#94 WesC

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Posted 23 September 2013 - 12:00 PM

I can pull out my disassembled CGEM and have it setup, polar aligned, 2+4 star aligned in less than 30 minutes. Anywhere I want, with no back pain, straining or struggling. I usually have the OTA on the ground with the cooling fans running while I polar align too. And don't let polar alignment freak you out, once you learn how to do it, its a breeze. I do it in just a couple of minutes. but DO get a polar scope as it helps immensely.

No argument, for pure visual convenience nothing beats alt/az mounts. But I got around that on my GEM by figuring out the perfect height for my tripod (easily) and using a Baader click-lock visual back to rotate my diagonal so that I can view comfortably no matter what orientation the GEM is pointing using a standard observing chair... no step ladders or laying on the ground. ;)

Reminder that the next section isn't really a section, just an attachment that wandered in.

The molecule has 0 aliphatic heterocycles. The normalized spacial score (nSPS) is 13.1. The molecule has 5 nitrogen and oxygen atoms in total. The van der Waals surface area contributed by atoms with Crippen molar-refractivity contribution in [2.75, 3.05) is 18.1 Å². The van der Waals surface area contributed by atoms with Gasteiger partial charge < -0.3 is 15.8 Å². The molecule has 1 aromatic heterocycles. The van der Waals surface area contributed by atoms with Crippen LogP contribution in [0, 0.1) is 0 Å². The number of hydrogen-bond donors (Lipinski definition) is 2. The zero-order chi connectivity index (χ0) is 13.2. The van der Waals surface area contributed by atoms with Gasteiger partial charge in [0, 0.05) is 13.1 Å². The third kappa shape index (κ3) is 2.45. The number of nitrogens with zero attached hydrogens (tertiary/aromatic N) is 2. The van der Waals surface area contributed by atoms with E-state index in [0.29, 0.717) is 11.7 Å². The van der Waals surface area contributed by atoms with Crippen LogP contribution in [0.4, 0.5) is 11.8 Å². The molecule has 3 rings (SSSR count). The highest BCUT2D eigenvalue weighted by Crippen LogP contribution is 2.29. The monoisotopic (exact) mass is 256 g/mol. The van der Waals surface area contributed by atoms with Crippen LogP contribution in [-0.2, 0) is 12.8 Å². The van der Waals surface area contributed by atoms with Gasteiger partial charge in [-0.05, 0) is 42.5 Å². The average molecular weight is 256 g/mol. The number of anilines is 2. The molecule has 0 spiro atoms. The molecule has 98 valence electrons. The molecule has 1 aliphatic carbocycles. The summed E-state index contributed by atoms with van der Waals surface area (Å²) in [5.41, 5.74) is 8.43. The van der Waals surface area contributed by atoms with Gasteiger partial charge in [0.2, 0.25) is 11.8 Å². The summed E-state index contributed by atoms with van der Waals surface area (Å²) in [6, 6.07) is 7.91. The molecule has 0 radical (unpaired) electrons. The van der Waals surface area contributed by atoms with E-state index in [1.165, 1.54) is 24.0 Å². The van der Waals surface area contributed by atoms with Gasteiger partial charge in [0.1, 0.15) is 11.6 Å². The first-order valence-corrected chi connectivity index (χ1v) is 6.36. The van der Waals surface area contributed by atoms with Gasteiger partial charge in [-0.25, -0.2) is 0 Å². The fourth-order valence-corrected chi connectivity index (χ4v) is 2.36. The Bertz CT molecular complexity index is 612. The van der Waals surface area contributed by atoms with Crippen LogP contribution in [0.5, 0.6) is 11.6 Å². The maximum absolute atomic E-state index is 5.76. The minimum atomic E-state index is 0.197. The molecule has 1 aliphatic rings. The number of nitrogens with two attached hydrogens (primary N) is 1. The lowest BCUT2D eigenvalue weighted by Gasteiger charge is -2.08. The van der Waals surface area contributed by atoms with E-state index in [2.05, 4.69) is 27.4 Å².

In my own personal opinion the flexibility and benefits of the GEM far outstrip the minor visual convenience of the alt/az fork for SCTs... for how I use my scope.

In the future I would like to have a smaller alt/az setup for a refractor. Sort of a semi-grab and go. Something like a DM6 or a Nova Hitch--that does not have a permanently mounted OTA. But after a few experiences helping setup and use a fork-mounted SCT. No way would I ever own one. The weight and awkwardness and the permanently combined fork and OTA are a deal-breaker for me.


You just need to decide what is more important to YOU. That's why there are options, everyone's needs are different.

#95 BWAZ

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Posted 23 September 2013 - 12:19 PM

You have only told half the story, however. Everything you said in your long post applies to extended objects only.

The ability of a telescope to see fainter and fainter stars is entirely to do with aperture and has nothing whatsoever to do with f/ratio.


Dave